Wednesday, June 7, 2017
Two Important Steps for Home Loans
Are you sitting on the sidelines wondering if you should buy a home?
Information is power, but many homebuyers aren’t evaluating all their options, potentially leaving money on the table. In fact, first-time buyer demand may be being restricted by lack of knowledge.
According to an article in the Wall Street Journal: "nearly half of U.S. home buyers don’t consult multiple lenders when they are seeking a mortgage, a government report says, raising questions about whether consumers are getting the best possible deal."
You can take two important steps to get educated and learn how to save on your home loan.
1. Shop your loan…and your down payment
Nearly half of buyers don’t shop around for their mortgage.
An analysis by the Consumer Financial Protection Bureau (CFPB), revealed that 47% never considered more than one lender. The CFPB also debunks the myth that shopping around lenders will hurt your credit score. When multiple credit checks are concentrated over a short period of time, they are typically treated as one inquiry and won’t hurt your credit score, according to the CFPB.
You should not only shop lenders, but also compare different loan types to evaluate your cash needed to close, monthly payments and other fees.
What about the down payment? One of the key misconceptions among buyers is what’s necessary for a down payment. Many mortgage professionals say that consumers either believe that they must have a 20 percent down payment, or that it would difficult to get a home with less.
However, there are many low down payment options and down payment programs that can get you in a home much sooner for less down.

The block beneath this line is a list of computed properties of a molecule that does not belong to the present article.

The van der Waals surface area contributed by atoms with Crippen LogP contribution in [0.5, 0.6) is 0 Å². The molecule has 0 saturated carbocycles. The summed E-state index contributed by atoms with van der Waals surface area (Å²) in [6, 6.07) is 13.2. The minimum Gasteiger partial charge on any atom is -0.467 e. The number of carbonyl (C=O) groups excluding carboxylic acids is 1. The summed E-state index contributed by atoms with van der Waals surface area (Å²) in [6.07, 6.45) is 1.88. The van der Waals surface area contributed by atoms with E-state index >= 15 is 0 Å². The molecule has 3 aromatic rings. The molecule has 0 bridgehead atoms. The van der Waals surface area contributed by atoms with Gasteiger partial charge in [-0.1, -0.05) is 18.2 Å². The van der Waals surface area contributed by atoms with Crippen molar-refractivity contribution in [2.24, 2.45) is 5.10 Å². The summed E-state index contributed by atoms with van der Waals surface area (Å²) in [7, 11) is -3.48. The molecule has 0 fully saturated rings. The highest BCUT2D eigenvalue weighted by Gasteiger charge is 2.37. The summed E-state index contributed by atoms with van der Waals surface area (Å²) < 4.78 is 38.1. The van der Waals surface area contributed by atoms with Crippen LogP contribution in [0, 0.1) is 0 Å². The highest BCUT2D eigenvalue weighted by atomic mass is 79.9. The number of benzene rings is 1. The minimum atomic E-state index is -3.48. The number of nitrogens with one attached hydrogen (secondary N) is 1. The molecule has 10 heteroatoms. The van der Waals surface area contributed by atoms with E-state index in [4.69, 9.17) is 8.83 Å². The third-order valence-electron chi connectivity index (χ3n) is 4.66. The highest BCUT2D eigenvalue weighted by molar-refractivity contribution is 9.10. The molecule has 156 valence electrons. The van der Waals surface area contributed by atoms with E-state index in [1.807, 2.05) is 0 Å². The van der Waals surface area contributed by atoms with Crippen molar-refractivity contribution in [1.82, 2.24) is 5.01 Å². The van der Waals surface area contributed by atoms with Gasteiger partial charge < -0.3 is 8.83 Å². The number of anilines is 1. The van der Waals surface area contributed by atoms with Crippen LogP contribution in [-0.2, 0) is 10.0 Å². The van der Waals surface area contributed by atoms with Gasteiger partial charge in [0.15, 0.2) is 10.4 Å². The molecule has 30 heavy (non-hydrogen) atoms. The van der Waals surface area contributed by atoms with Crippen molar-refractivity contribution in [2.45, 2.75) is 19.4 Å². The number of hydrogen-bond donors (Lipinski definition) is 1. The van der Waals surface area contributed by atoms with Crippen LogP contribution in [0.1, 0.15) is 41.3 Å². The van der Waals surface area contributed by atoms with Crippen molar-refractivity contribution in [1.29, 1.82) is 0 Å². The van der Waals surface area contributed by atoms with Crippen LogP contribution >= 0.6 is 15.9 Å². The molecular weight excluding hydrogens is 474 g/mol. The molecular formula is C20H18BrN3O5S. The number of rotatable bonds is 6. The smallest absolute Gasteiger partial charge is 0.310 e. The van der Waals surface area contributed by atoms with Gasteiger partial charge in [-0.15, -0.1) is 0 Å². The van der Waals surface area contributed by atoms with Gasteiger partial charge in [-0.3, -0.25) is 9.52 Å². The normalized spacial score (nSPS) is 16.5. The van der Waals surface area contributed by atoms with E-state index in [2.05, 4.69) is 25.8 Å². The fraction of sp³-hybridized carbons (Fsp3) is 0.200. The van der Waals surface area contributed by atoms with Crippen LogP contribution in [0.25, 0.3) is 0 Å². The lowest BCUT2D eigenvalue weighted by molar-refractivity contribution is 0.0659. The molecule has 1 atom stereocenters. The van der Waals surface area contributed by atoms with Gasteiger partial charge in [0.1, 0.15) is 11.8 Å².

2. Research down payment programs.
71 percent of Americans don’t know about down payment programs.
A recent survey found that most buyers simply are unaware of down payment programs and therefore aren’t even investigating these additional home financing options. Two common misconceptions about down payment assistance are that only low-income buyers can qualify for it, and that it isn’t available to first-time homebuyers. But that’s not the case.
The fact is there are a wide range of programs available in every community across the country—more than 2,400 programs. Ask your lender or agent about down payment program options that can be combined with your first loan. You can also find affordable home loans through your state or local Housing Finance Agencies (HFAs). Some of these programs feature lower minimum down payment requirements, competitive interest rates, down payment programs and homeownership counseling.
Prioritize these two steps before you start touring homes. After you have your home loan details in order, you’ll know what homes and price points will best fit your situation.
Call 561-306-6736 or contact me at firstname.lastname@example.org for more info on shopping for a home loan.